Ah, contactors.. An absolute must is a quick and reliable way to kill the power. These controllers can fail such that they're stuck full on. Riding @ 60 miles/hr and unable to stop would very likely end in a mess.
The contactor on my Lectra is a big-red-button ™ which is right in the middle and easy to reach. If there's an emergency I figure I can easily take one hand and give the button a good smack. This is a sort of manual disconnect, and the setup you propose with a loop on a 350A powerpole would be a similar manual disconnect. In fact I have a powerpole based disconnect that I built but am not using because I couldn't figure where to mount it. I'm also unsure if in an emergency the powerpole disconnect could be easily disconnected -- it does take a good strong pull to make it actually disconnect.
The solenoid type contactors are nice. It makes for a nice user experience to just switch the key and have everything turn on without having to do anything else. The downsides are: a) they take a continuous draw of power such as 1A, and b) their contacts can weld shut.. Well, the contacts on any switch can weld shut. I think the better way to say the second one is the manual disconnect I have is rated at higher amps than the solenoid contactors I've looked at. So in terms of $$$'s per disconnect device a manual disconnect like my big-red-button gives more for the bucks than do solenoid type contactors. On the other hand turning on my Lectra requires setting three switches (the keyswitch, the handlebar run/stop switch, and the big red button).
- David Herron, The Long Tail Pipe, davidherron.com, 7gen.com, What is Reiki
Ok, that makes sense. I'm willing to cut corners where I can - but not that one. I'll get a contactor, and probably use the PowerPole as a backup, to be sure the batteries are out of the loop before I work on it. I've been on a few vehicles that decided to go full-speed-ahead, and every one of them, without fail, ended badly... I still have scars from some of them. Thanks for clearing that up. Is the big red button a specific brand, or was it a stock accessory for your vehicle?
Hi, I'm just a lurker maxi-scooter rider who's fantasizing about building or buying an electric scooter someday. Pardon me for interjecting a comment here.
On a regular motorcycle or scooter, the engine kill switch is located on the right hand grip, operated via thumb. Among the safety-conscious, it's supposed to be the normal method by which a rider shuts off the bike (before removing the key), to develop the habit of using it as the default method of shutting the engine down. That way, if there's a problem of some sort and you need to kill the engine, your first habitual response to kill the engine will not be to take your hands off the handlebars. I've read accident reports in which the bike engine stuck at WOT in a crowded area, and the rider "couldn't" shut off the engine because, in the heat of the moment, they were afraid to take a hand off the handlebars to go after the key. They ended up crashing the bike hard, when a simple flip of the thumb kill switch would have shut the bike off.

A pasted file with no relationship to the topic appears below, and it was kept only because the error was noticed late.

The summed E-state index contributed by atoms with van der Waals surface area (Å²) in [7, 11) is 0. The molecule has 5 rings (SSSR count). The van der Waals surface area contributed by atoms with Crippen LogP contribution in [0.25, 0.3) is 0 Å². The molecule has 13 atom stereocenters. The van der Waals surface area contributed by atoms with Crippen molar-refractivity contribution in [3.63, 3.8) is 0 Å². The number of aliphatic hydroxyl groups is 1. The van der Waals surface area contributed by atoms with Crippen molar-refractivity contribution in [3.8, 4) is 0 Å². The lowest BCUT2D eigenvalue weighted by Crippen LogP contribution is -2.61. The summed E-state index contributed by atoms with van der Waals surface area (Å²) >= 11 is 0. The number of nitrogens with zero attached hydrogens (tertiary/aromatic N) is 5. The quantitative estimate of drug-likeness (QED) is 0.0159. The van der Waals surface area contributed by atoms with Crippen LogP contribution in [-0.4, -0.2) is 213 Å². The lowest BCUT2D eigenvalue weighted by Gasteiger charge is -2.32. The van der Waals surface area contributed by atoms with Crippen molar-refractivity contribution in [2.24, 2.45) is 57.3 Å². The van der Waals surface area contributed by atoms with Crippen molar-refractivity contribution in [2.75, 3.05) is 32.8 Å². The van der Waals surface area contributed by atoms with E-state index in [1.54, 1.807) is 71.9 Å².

I wonder if there's a way to emulate this functionality on a home-built conversion bike.
BTW I was looking at Cloud Electric's web site just now and they have some solenoid contactors that take much less current to hold closed. The one I saw required only .1 A versus the 1A of the solenoid contactors I'd looked at before. At .1 A I'm rethinking what's the best to do as that's a low enough current draw to not notice. Especially as some of their solenoid contactors also have higher coil voltages meaning they could be operated off the pack rather than off the DC-DC.
As the other reply said.. there is this habit that's built to flip the thumb up to kill the motor. That's a good habit to maintain, yeah. The big-red-button approach nor your 350A powerpole approach is such an easy flip-the-switch-on-the-handlebars action. The handlebar switch would have to be electrical and part of a circuit which controls the solenoid contactor and also the power input to the controller.
My big red button is an albright switch, very heavy duty, but I don't see it on either cloudelectric.com nor evparts.com ..
- David Herron, The Long Tail Pipe, davidherron.com, 7gen.com, What is Reiki
No need for pardon - you're contributing. If cloudEV has contactors that can work with a thumb switch, I'll put one in the traditional place, for ease of use - I've had bikes get unstable, and the last thing I'd want to do was release the handlebars to deal with it! I'll peek at Cloud's site after work, I have them bookmarked at home. The big red button, while practical, is less attractive than a thumb switch.
yes, when utilizing the auxilary power that operates the lights is used to also operate the thumb kill switch in series to the ignition which both control a contactor. A big red button can also be used like a foot stop or centered in an easy location. Mike Reish has employed both in his build. http://www.evalbum.com/628 http://www.flickr.com/photos/11287591@N04/2125134378/
Another person on the endless-sphere.com also employed the same thing